Worldcon Panel: Beyond the First Two Pages

Caveat: I didn’t arrive until about half an hour in, but I picked up from there.

With Patrick Rothfuss, Darlene Marshall, John Berlyne, Nick Mamatas, and Carol Berg

One of the authors suggests we avoid POV shifts (head hopping)
Agent John Berlyne suggests avoiding constraining yourself by conventions if you have good reasons to do something.

Some discussion about revealing information. Don’t. Build tension. Don’t sap it.

Some people do short fiction better than novels and vice versa.

All choices should be in service to the story.
1. What is the point of the story?
2. Who cares?

John says life is to short to read bad books. Read good books and figure out why you like them.

Patrick also says read the good stuff. However, he suggests that sometimes analyzing stories can ruin the reading of stories. But not always. Rothfuss knows what makes Cyrano de Bergerac tick, but he still loves the story. First you have to be cool. Then you can express ennui. Otherwise you are just puerile. Figure out how those characters work that you love!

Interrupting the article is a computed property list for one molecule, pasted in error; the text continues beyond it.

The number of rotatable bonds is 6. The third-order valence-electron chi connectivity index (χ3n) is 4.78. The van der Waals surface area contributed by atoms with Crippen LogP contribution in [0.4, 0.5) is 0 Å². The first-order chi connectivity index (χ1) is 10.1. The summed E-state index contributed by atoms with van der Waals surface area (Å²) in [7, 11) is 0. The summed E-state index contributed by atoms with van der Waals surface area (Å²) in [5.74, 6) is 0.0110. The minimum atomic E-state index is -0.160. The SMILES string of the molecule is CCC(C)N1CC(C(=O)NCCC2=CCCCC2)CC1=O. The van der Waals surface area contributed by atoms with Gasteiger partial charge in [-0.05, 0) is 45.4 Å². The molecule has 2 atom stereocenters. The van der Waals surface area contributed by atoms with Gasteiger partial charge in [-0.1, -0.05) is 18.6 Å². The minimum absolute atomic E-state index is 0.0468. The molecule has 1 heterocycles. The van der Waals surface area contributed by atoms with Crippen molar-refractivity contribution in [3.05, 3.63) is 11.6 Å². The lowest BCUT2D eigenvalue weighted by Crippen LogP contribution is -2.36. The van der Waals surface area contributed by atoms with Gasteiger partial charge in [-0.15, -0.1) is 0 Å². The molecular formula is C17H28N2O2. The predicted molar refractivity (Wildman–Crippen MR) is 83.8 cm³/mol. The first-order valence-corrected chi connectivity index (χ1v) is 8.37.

Sometimes you appreciate the way an author sets up a scene with talent and skill.

Mamatas says do what you want. You can’t tell what will work.

When do you start revising when you work on a draft?
One author doesn’t do too much.
One author moves forward, and then goes back and fills in.
Another revises day by day. Yesterday’s revisions move her forward.
One starts at the half way point.

Final suggestions:
Get some beta reading friends.
Read lots of books.
Set your manuscript aside for several months.

Author: Catherine Schaff-Stump

Catherine Schaff-Stump writes fiction for children and young adults. Her most recent book, The Vessel of Ra, is the first book in the Klaereon Scroll series. She is currently working on its sequel, as well as penning the middle grade adventures of Abigail Rath, monster hunter.

One thought on “Worldcon Panel: Beyond the First Two Pages”

  1. I like the part about ignoring conventions if you have a good reason. I think it is possible to get so caught up on stylistic “rules” one forgets the original goal was effective storytelling.

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